Friday, 29 August 2014

Widening the meaning of Martyrdom

The celebration  or commemoration of the beheading of John the Baptist, (or as the latest ordo puts it euphemistically, 'the passion of John the Baptist') proves a very significant point about martyrdom.  Very often the Church has considered only those who have been slain 'for Christs' name' as the sole criterion for declaring some one a martyr.  If one analyses the life, or more particularly, the death of John the Baptist, it is clear that he never died because of his association with Jesus Christ.  He died just because he spoke the truth and dared to stand by it, come what may.  He paid a heavy price not for proclaiming Christ but for standing for truth and values.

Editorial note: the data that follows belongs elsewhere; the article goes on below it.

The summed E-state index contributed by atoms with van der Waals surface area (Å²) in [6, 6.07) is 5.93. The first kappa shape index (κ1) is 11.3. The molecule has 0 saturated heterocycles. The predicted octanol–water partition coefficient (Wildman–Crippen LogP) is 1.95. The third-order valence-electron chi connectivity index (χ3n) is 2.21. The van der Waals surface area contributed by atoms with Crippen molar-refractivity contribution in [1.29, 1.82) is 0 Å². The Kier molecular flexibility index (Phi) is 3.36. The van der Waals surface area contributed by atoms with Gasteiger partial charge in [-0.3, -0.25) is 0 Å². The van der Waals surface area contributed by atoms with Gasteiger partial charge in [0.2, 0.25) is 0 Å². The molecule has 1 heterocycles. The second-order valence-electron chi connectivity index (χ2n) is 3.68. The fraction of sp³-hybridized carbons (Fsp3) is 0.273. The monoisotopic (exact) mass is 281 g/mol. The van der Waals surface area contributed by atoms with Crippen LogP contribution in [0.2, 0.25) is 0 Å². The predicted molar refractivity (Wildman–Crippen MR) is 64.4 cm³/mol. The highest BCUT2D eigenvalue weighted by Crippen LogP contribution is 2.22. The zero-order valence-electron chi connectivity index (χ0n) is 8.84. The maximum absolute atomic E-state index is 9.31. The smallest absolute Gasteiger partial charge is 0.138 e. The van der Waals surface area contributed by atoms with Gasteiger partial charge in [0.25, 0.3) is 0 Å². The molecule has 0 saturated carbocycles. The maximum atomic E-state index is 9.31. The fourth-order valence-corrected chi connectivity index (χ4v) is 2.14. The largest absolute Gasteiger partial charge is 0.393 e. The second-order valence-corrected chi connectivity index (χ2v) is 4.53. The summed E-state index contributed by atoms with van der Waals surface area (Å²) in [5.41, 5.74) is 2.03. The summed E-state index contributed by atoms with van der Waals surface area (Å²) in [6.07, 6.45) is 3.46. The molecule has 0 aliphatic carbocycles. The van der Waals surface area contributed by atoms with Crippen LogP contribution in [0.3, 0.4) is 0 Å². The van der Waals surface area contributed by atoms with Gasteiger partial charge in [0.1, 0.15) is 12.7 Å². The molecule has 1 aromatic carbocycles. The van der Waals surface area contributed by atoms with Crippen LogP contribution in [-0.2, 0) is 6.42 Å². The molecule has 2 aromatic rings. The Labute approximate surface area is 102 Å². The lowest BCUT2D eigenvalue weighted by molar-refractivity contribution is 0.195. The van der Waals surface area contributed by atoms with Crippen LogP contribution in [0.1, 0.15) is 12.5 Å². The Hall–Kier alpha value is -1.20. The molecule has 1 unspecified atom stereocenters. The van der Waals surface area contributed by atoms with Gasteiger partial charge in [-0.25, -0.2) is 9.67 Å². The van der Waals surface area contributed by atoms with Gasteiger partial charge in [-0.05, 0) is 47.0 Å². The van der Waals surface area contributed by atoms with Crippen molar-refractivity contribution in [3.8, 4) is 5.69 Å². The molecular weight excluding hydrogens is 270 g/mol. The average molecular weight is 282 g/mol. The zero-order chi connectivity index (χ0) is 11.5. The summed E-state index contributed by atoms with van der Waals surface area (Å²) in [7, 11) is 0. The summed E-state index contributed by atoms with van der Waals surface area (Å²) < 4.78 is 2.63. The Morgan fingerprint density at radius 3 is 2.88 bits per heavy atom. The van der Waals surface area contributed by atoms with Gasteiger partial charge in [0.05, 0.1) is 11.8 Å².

The recent uplifting of the ban on the canonisation process of Oscar Romero is indeed a step in the right direction - once again, hats off to Pope Francis.  If John the Baptist can be venerated as a saint for laying down his life, because he chose to stick on to the truth and not because he was an ardent follower or proclaimer of Christ, so can Romero.  Truly speaking, Christ Himself stated: I am the way, the TRUTH, and the life!

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